In the 12 months before the pandemic, the BLS household employment survey had a response rate of 83%. The July survey had a response rate of 67% which should make one wonder if they didn't get an adequate response for statistical probability analysis. But these folks are statisticians whose data could be useful for government planning. Unfortunately, it is useful for politicians who over the years have made sure the news media get the statistics.

As noted earlier, the anecdotal information available indicates a whole lot of families (aka households) have seen their wage-earner members lose their jobs. Lo and behold, another federal agency, the Census Bureau, in a Household Pulse Survey found last week that found that 50.8% of adults live in households that "experienced loss of employment income since March 13, 2020 (for self or household member)" and 26.5% of surveyed adults either missed their last rent or mortgage payment or have either slight or no confidence they can pay the next one.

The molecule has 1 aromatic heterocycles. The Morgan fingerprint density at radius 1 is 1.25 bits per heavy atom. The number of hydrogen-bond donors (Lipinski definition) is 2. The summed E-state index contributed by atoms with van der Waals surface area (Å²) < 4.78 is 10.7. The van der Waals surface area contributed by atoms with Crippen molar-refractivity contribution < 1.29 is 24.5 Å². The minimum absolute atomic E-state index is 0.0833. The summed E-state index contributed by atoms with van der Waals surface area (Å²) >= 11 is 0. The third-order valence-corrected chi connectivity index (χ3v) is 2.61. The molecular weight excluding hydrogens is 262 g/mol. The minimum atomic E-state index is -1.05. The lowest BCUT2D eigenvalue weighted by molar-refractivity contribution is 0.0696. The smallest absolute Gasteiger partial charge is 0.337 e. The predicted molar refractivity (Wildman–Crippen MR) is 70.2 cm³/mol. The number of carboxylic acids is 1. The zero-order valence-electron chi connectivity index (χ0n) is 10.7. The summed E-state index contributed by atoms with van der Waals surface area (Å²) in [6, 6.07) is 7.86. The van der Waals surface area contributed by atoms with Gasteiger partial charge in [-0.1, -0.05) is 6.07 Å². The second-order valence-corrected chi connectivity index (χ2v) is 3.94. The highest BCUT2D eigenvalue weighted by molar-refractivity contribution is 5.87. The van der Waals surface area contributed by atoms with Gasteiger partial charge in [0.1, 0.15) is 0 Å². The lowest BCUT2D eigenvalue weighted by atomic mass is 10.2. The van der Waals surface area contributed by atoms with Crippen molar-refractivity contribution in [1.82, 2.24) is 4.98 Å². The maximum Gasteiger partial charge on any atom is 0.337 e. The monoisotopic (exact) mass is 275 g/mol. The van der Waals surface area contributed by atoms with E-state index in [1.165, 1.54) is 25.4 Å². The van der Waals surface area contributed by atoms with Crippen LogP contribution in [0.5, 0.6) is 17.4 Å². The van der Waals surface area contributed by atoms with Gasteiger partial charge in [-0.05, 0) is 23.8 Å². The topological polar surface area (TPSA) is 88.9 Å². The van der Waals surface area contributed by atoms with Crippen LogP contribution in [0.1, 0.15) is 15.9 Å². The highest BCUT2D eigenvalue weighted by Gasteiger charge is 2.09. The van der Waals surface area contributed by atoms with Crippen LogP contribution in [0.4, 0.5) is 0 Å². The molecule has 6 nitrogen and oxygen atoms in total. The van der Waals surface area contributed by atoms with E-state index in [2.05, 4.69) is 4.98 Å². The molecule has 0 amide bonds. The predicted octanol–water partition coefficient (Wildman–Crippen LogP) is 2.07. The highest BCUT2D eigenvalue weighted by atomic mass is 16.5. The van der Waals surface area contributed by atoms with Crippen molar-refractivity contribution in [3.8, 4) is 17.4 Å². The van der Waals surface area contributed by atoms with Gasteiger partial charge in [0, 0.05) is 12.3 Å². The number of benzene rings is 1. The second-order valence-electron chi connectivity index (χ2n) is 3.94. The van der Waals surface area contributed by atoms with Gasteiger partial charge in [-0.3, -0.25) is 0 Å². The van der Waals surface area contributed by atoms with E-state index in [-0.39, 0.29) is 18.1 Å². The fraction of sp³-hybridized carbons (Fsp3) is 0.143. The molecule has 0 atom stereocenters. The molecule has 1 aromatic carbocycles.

According to the Census Bureau, in collaboration with five federal agencies the Household Pulse Survey was designed to deploy quickly and efficiently, collecting data on a range of ways in which people’s lives have been impacted by the pandemic. Data will be disseminated in near real-time to inform federal and state response and recovery planning. But keep in mind that it is a "survey" which like other "polls" has a limited number of responses (typically 80,000±).

Many news articles now assert we're in a depression. The problem with that is there is no definition of a depression based on statistics. Other articles and government agencies say we are in a recession based on statistics. Unfortunately, they are really asserting that the data indicates a probability of an event something like the recessions since WWII for which they have data. As asserted here in prior posts, that is incorrect. We don't know what's going on and have chosen to call it The Great Economic Distortion of 2020.

So what seems likely about The Great Economic Distortion of 2020? It appears a large number of households have seen a drop in income during the pandemic. That is because since the since April at any one time a significant percentage of Americans of working age who wish to be participating in the work force are unemployed or significantly under-employed.